The reasons for the small blocks popularity over its five decade life span can be attributed to its compact light weight and a strong support team with a wide variety of parts readily available. All the Chevy V8 engines from the early “W”, to the big blocks including today’s LS7 and LS9 have evolved from the original 265 small block. This engine is categorized in families by bore size; with the first two in engines in the original family, the 265 and the 283 going into automotive history.
The 3.875 inch bore family from 1955 to 1973-three members:
The start of the long procession of small block V8’s is the 265 which has a two year production run before evolving into the 283. The 265 was initially produced to give the Corvette a more powerful engine than the inline stove bolt six used in the 1955 models. From the design studio to the production floor took only 15 weeks for Ed Cole and his team for the original two barrel carburetor 165 hp (123 kW) version. The engine is a cast iron block, cast push rods, with hydraulic lifters; the power plant is oversquare with a 3.75 inch (95 mm) bore and a 3 inch (76 mm) stroke-for many decades the 4.4 inch (111.8 mm) bore spacing would remain a standard. The Bel Air for ’55 came with a two barrel developing 162 hp (11 kW) but with the option of a Rochester four barrel added giving the engine 195 hp (145 kW). A further option is the “power pack” which adds a dual exhaust and with the four barrel the Bel Air delivers 180 hp (134 kW). The 1955 Corvette had three power option 265 engines; the single four barrel delivers 210 hp (157 kW), the twin four barrels offer 225 hp (168 kW), or added to those for the ultimate Corvette in ’55 is with the high lift camshaft which gives the ‘Vette 240 hp (179 kW).The 265 is not an engine for a casual owner or regular driver in spite of its original sand cast green color-it is a collector’s item only because it lacks adequate oil filtration with its add-on filter.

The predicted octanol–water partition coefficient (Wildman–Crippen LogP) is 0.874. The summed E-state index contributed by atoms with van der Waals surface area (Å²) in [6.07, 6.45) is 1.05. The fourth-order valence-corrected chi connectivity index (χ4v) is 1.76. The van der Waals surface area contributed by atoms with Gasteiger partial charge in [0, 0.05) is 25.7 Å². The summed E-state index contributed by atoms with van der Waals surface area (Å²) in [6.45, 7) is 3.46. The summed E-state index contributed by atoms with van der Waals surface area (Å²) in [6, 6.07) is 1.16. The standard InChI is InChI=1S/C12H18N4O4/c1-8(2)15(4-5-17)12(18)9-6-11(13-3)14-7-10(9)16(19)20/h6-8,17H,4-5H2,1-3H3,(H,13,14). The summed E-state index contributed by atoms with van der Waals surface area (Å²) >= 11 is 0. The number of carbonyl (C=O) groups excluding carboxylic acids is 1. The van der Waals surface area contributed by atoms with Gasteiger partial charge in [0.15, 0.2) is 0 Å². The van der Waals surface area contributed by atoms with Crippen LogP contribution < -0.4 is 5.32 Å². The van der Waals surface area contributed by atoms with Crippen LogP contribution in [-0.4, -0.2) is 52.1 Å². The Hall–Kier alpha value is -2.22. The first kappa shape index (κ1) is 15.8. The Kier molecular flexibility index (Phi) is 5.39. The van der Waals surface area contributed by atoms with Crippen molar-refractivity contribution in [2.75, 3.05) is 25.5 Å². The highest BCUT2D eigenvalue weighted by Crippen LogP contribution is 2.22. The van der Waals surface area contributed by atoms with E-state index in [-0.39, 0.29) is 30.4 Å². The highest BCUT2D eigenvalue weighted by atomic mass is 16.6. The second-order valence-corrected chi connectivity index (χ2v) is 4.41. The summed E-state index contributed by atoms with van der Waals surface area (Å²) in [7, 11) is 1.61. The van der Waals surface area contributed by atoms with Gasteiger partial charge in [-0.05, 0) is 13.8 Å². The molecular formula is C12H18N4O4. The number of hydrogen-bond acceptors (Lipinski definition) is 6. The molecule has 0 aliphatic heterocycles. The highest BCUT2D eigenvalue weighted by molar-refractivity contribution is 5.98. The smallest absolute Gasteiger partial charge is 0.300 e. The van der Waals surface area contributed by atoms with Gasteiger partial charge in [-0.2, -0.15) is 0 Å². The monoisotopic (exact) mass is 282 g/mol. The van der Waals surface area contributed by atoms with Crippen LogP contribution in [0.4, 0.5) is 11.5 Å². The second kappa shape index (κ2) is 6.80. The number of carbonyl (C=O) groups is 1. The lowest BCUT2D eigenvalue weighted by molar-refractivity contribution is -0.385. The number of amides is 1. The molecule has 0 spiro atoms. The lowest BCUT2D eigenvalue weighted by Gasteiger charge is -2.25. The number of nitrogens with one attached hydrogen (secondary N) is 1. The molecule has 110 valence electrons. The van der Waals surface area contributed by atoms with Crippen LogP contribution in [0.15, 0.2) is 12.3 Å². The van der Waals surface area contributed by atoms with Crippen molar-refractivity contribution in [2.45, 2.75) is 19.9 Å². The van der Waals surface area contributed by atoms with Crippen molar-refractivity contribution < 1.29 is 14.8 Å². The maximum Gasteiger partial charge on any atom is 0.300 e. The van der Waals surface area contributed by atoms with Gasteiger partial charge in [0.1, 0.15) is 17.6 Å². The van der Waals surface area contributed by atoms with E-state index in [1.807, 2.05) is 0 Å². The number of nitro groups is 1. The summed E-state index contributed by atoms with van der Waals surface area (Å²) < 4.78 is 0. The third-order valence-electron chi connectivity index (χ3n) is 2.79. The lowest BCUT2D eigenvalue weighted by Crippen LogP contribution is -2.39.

The 283 cu in (4.64 L) engine is a 265 bored to 3.875 inches (98.4 mm) with a 3.00 inch stroke which becomes available for the 1957 model year. These first versions used the original 265 blocks and they are overbored which make for thin walled cylinders. The later 283 engines were cast with thicker walled blocks to accept the larger bore. There are five power versions of the 283 available offering from the carbureted entry level two barrel putting out 185 hp (138 kW) or with twin carburetors gives a few more horses. With the Ramjet mechanical fuel injection the 283 achieves 283 hp (211 kW)-one hp for each cu in displacement in the 1957 model year. This however, is not the first engine to reach the goal Chrysler did the same in the 1956 model year. The horse power ratings increased each year with the 283 topping out in 1961, still using the injection at 315 hp (231.68 kW). The Chevy 283 was also available for the Checker Cab line up and in Canada the Studebakers for ’65 and ’66 could be ordered with this engine
The last of the 3.875 inch bore family is the 307 (5.025 L)-the higher displacement is attained by increasing the stroke to 3.25 inches (82.6 mm) and was the standard V8 offered from 1968 through 1973. The 327 engine is the source of the crankshaft which offers the longer stroke. The engine is also used by GMC in South Africa and the Australian Holden subsidiaries.